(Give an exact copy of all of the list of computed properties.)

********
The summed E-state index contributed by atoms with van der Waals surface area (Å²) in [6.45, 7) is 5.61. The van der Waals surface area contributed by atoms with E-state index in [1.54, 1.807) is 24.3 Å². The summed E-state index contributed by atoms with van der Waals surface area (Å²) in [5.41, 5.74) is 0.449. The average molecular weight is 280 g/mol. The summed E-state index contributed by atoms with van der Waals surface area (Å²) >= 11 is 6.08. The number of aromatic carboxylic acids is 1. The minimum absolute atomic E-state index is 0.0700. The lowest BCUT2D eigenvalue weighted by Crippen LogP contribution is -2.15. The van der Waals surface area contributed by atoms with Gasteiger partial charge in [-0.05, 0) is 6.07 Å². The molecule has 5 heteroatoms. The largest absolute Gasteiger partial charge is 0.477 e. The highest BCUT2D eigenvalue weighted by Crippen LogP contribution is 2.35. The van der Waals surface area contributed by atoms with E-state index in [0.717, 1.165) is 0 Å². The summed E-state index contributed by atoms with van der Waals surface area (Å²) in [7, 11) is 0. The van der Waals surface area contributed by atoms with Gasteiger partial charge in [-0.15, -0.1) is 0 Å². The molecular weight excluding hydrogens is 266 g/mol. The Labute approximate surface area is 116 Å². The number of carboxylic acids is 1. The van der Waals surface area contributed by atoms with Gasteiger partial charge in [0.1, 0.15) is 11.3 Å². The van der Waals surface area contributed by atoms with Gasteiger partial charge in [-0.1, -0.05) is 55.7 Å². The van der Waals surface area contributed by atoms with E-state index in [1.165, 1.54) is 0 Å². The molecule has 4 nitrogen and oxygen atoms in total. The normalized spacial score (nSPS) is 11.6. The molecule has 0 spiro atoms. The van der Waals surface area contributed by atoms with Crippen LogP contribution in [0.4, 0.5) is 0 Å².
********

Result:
The summed E-state index contributed by atoms with van der Waals surface area (Å²) in [6.45, 7) is 5.61. The van der Waals surface area contributed by atoms with E-state index in [1.54, 1.807) is 24.3 Å². The summed E-state index contributed by atoms with van der Waals surface area (Å²) in [5.41, 5.74) is 0.449. The average molecular weight is 280 g/mol. The summed E-state index contributed by atoms with van der Waals surface area (Å²) >= 11 is 6.08. The number of aromatic carboxylic acids is 1. The minimum absolute atomic E-state index is 0.0700. The lowest BCUT2D eigenvalue weighted by Crippen LogP contribution is -2.15. The van der Waals surface area contributed by atoms with Gasteiger partial charge in [-0.05, 0) is 6.07 Å². The molecule has 5 heteroatoms. The largest absolute Gasteiger partial charge is 0.477 e. The highest BCUT2D eigenvalue weighted by Crippen LogP contribution is 2.35. The van der Waals surface area contributed by atoms with E-state index in [0.717, 1.165) is 0 Å². The summed E-state index contributed by atoms with van der Waals surface area (Å²) in [7, 11) is 0. The van der Waals surface area contributed by atoms with Gasteiger partial charge in [-0.15, -0.1) is 0 Å². The molecular weight excluding hydrogens is 266 g/mol. The Labute approximate surface area is 116 Å². The number of carboxylic acids is 1. The van der Waals surface area contributed by atoms with Gasteiger partial charge in [0.1, 0.15) is 11.3 Å². The van der Waals surface area contributed by atoms with Gasteiger partial charge in [-0.1, -0.05) is 55.7 Å². The van der Waals surface area contributed by atoms with E-state index in [1.165, 1.54) is 0 Å². The molecule has 4 nitrogen and oxygen atoms in total. The normalized spacial score (nSPS) is 11.6. The molecule has 0 spiro atoms. The van der Waals surface area contributed by atoms with Crippen LogP contribution in [0.4, 0.5) is 0 Å².